Quick post today about a PR pitch that worked—as in, it worked on me.
The story ran early last year. It was about a Canadian accounting software company with a nice little publicity stunt.
The company went through thousands of invoices from their U.S. small business clients, then organized them by state and counted the number of times that they used words like “please” and “thank you.”
Then they ranked the states. As I wrote at the time:
No, this is not exactly a double-blind study in a peer-reviewed journal; admittedly, it's more of a publicity stunt. But it piqued my interest.
‘Just because we Canadians are polite…’
Now, in truth, it’s extremely rare that a cold pitch from a public relations firm leads directly to me writing an article. But it worked in this case.
Here’s the chronology:
January 2018: I got an email from a PR firm. (I’ve emailed the PR rep recently to say I was thinking of writing this article but never heard back, so I’m not going to quote directly.)
The angle that the pitch suggested was that New York had come in as the 42nd least polite state. However, I saw something else: Canada!
The person who pitched me couldn’t have known this, but while I was born and grew up in the U.S., my mother was born in Montreal. My siblings and I had this this funny relationship with Canada growing up: enjoying visiting there, but also frankly making fun — and I guess ribbing my mom, too.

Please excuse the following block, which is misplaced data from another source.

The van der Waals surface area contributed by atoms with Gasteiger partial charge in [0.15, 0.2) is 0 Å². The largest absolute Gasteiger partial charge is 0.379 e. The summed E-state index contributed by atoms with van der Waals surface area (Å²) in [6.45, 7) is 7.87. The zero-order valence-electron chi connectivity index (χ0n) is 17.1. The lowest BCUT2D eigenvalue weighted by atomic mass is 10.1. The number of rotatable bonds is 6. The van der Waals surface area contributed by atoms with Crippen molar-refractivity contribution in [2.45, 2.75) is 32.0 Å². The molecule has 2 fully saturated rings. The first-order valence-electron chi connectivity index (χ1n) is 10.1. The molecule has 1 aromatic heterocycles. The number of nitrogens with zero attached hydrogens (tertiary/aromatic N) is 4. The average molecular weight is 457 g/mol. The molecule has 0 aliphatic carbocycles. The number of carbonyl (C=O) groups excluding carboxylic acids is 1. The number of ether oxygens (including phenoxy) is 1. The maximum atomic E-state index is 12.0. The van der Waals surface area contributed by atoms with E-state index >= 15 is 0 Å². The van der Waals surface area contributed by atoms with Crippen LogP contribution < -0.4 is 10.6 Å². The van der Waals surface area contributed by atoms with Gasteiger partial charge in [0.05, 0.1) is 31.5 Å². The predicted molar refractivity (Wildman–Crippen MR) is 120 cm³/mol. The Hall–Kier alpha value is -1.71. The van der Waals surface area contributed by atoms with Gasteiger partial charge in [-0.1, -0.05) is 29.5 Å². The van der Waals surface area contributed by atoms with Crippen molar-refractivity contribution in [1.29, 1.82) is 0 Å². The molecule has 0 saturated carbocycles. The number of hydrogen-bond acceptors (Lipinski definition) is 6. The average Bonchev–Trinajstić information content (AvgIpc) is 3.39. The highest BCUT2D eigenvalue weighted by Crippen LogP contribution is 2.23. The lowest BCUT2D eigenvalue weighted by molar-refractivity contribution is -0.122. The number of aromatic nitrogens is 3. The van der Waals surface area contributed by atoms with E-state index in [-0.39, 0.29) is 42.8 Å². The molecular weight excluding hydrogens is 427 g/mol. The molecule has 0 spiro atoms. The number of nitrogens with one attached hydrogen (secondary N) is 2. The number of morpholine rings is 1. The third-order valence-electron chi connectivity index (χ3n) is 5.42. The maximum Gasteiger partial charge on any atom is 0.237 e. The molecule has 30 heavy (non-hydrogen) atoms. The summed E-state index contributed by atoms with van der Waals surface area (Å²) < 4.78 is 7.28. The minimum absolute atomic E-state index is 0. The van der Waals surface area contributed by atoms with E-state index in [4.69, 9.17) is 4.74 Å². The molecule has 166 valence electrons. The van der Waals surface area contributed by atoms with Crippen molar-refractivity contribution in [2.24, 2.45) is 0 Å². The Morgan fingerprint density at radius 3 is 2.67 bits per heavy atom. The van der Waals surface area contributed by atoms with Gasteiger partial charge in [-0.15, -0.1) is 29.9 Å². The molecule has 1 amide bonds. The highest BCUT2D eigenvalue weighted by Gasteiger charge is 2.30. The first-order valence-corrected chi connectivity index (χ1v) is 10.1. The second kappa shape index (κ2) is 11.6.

Anyway, it just kind of clicked. It was fun to write. As I ultimately summarized in the subhed: “So now the Canadians are going to judge us on how polite we are, eh?”
I got to quote a Canadian friend: "Just because we Canadians are polite, don't assume that means we're nice."
Heck, I literally just came right out and said that I was writing the article because I thought it was funny.
People liked it. The story did well, in terms of readership. And the comments drew people in. They knew to take the “results” of the “study” with a grain of a salt. But it prompted some good debate about why it pays to be polite.
‘Oklahoma has the best people!’
One more big point: About 300,000 people read the story. A majority of them found it via Facebook.
But the Facebook boom didn’t “just happen.” Instead, I saw an opportunity as I was writing it: namely that Oklahoma came in as the #1 most polite state according to the survey.
So, my assistant and I spent a few hours after the story published, reaching out via Facebook to every single television station, radio station, newspaper, politician, and news-type celebrity (think local news meteorologists, for example) that we could find in Oklahoma.
It worked. Here’s what some of it looked like. (If you’re reading this via email and you can’t see the photos below, you might have to enable images. Sorry.)
The net result was a fun article, a sense of humor, a good fit for my business publication (it was ultimately about invoices and small business accounting, after all), and a timely pitch — all combined with a gut feeling about how regional pride might make it take off.
That’s the story behind the story. It worked out pretty well for everyone—most importantly from my perspective, for the readers.